4. Turn difficulties into your advantage. One thing I noticed in most of the boss fights in Bloodborne is that the best opportunities often lie in the bosses’ most debilitating and annoying attacks. You know it’s frustrating when a boss can kill you with only one hit, even when you’ve got a long health bar. But if you pay attention, there’s always a small window after those attacks, where the bosses are most vulnerable — whether it’s a moment of exhaustion, or them leaving their weak spots undefended. And I guess that’s how life is as well — you experience the best opportunities for growth in the hardest times, no matter how much you might dread having to go through them.
5. Not all battles are worth fighting. In Bloodborne, you’ll come across many types of optional enemies, some of which are just designed to be complete assholes. There are some enemies that are incredibly difficult to take down, yet offer very little rewards in doing so. Or sometimes, you’re just not well-equipped enough for the fight. The game teaches you this early on, by having you deal with a huge crowd of enemies — which can be easily overwhelming for novice players. The lesson is that sometimes, it’s better to just turn your back and walk away. That goes the same in life, whether that means severing ties with toxic people, or letting go of whatever extra responsibilities that you don’t enjoy. There are no bonus points in suffering. You don’t have to trouble yourself just because you can.
6. Most things aren’t as bad as you imagine. Needless to say, the world of Bloodborne is dark, drab, and nightmarish. It’s way too easy to feel overwhelmed by the whole journey — added by the fact that the path can be mazy and confusing. But if you just focus on the smallest thing you can do at the moment, everything becomes much less scary. Even trudging through the path doesn’t feel so bad once you remember that it’s ultimately just a closed loop — so you don’t have to overthink about which turn to take. Personally, having dealt with depression, life can sometimes feel like a horrible dream that I just can’t wait to wake up from. Whenever I feel this way, I would just focus on the next smallest thing I could do, one after another — whether that means getting up and making my bed, brushing my teeth, or going downstairs and making myself coffee. I have long put up a Hebrew saying on my work desk: “The world is a narrow bridge, but the important thing is to not be afraid.”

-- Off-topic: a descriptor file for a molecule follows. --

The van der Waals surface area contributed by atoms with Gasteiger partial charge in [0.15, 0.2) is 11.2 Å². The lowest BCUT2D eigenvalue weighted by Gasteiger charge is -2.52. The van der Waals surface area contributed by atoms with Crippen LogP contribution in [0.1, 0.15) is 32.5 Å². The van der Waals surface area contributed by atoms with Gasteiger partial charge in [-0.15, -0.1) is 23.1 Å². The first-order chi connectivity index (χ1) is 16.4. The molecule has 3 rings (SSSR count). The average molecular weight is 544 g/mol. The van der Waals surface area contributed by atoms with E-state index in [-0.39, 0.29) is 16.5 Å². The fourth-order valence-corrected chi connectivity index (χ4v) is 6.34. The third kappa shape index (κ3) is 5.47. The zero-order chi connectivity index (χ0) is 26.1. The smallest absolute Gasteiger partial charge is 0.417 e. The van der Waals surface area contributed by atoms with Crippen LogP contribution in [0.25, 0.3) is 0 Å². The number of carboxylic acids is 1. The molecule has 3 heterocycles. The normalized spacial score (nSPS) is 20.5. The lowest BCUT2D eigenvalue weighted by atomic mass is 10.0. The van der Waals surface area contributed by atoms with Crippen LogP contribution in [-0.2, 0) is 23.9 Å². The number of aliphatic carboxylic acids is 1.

7. Laugh at yourself. If you’re not careful, playing Bloodborne can make you want to smash your controller into smithereens, or rip your shirt apart (just see the many rage videos on YouTube). But at the end of the day, remember that it’s just a game, and it’s not worth getting so worked up over. I’ve gotten frustrated with the game too — a lot — but in those times I’d try my best to remember to just have fun. In life, it’s worth learning to laugh a little, to take things less seriously. Learn to laugh at yourself, whenever you find yourself getting upset or angry at something trivial. You’d realize that so many of our stresses are often blown out of proportion.